The trend: Big Tech is channeling investments into art-producing generative AI.
- Building off its earlier Make-A-Scene generator, Meta’s AI division unveiled its Make-A-Video tool that can create short video clips from text prompts, per Popular Science.
- Google announced its own text-to-video program, Imagen Video, which the company is pairing with its other text-to-video system, Phenaki, to achieve longer videos from longer written prompts, per TechCrunch.
- The tools are part of a broader movement among tech organizations unleashing art-creating AI programs that began with the first text-to-image generator, DALL-E, in 2021.
- Several startups are applying the tech to other forms of content creation, like music and podcasts.
- In addition to the art-generating programs, tech companies are using generative AI to build chatbots that can converse with originality.
Analyst Take: “There’s a lot of interesting generative stuff happening right now in this so-called ‘second wave’ of AI,” said Jessica Lis, tech analyst at Insider Intelligence. “While it may seem sudden, it’s the result of incremental progress over the past few years.
“We are seeing a lot of product announcements from both startups and legacy players alike, but there are still a lot of questions to answer over ethical use.”
A revenue lifeline: The tech industry may be shelving moonshot projects and deep tech amid the economic downturn, but it’s keeping a laser focus on commercializing AI.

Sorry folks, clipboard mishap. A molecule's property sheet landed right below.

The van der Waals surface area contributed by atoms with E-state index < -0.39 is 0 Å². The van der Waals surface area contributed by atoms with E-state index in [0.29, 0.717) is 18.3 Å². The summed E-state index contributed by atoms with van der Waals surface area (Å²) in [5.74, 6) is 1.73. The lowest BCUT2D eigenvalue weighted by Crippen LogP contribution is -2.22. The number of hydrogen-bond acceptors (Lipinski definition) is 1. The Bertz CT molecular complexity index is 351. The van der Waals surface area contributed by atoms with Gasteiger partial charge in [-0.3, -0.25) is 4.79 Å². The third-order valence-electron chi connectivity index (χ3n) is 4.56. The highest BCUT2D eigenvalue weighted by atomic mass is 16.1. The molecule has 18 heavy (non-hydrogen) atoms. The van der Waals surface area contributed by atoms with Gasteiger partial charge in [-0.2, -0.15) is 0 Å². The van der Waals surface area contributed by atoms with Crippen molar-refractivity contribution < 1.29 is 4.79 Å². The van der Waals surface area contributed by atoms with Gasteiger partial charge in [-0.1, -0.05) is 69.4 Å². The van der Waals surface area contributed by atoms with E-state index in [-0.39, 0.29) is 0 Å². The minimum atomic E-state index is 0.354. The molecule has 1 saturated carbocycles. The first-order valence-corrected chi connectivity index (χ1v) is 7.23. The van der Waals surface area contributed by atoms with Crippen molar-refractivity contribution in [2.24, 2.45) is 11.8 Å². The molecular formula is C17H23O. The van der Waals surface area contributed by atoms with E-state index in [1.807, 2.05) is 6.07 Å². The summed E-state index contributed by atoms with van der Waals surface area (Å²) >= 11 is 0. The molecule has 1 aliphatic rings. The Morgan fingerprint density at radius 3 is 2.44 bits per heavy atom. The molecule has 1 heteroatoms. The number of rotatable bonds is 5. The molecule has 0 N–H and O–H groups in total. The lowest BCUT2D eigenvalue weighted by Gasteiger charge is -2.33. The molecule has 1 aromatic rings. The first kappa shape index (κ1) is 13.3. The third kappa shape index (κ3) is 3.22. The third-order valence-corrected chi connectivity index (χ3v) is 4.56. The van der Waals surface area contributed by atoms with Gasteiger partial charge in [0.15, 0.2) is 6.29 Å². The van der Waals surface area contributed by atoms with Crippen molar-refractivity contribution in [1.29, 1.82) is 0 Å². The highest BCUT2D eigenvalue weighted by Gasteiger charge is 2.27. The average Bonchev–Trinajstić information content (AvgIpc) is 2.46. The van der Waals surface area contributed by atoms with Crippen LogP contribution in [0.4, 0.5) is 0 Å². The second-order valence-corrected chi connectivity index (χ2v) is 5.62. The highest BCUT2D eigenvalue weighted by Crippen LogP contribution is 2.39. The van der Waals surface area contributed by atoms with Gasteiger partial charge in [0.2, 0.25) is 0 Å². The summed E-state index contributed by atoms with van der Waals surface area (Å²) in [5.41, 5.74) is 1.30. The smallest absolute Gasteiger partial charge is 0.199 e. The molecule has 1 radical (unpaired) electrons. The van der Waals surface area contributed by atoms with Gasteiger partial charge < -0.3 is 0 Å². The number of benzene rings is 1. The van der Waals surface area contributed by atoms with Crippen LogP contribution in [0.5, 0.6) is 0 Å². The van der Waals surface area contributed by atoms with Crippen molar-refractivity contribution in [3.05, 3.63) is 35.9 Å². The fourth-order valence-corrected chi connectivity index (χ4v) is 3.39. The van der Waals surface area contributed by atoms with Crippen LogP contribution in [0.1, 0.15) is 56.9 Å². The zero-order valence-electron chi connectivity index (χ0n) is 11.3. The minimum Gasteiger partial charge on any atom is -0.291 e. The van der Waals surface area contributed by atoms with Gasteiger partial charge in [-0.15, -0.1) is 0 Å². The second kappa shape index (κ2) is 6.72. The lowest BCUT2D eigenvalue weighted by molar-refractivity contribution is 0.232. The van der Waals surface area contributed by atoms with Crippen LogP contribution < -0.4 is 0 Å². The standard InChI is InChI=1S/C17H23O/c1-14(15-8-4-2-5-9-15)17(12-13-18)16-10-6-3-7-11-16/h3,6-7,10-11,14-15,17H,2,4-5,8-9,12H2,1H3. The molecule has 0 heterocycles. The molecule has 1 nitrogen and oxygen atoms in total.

- Unlike other deep tech, AI already yields tangible results for industries with significant room for growth in terms of innovation, new applications, and revenue potential.
- Cloud computing providers and advanced GPU processor developers will likely be two primary beneficiaries since generative AI programs require a lot of computational power and data.
- Sequoia Capital expects generative AI to “generate trillions of dollars of economic value.”
While many AI programs are used for data analysis, generative AI brings new things into existence.
- This gives struggling tech companies more ways to provide value for their customers.
- Beyond just offering data and insights, generative AI programs could yield potentially lucrative content creation mechanisms for advertising and other sectors.
More money, more problems: Generative AI opens up much-needed revenue streams for struggling tech companies, but expect ethical and legal liability concerns alongside profits.
- We’re already seeing hints of this in the stock photo business with Getty Images and Shutterstock banning the use of AI-generated images over copyright concerns.
- Reports about AI producing problematic content could amplify worry about generative adversarial networks (GANs)—the basis for generative AI—triggering an existential crisis for society.
- With cloud computing’s data center proliferation already sucking up resources and fueling carbon emissions, broad commercial and consumer adoption of generative AI programs could become a sustainability pitfall.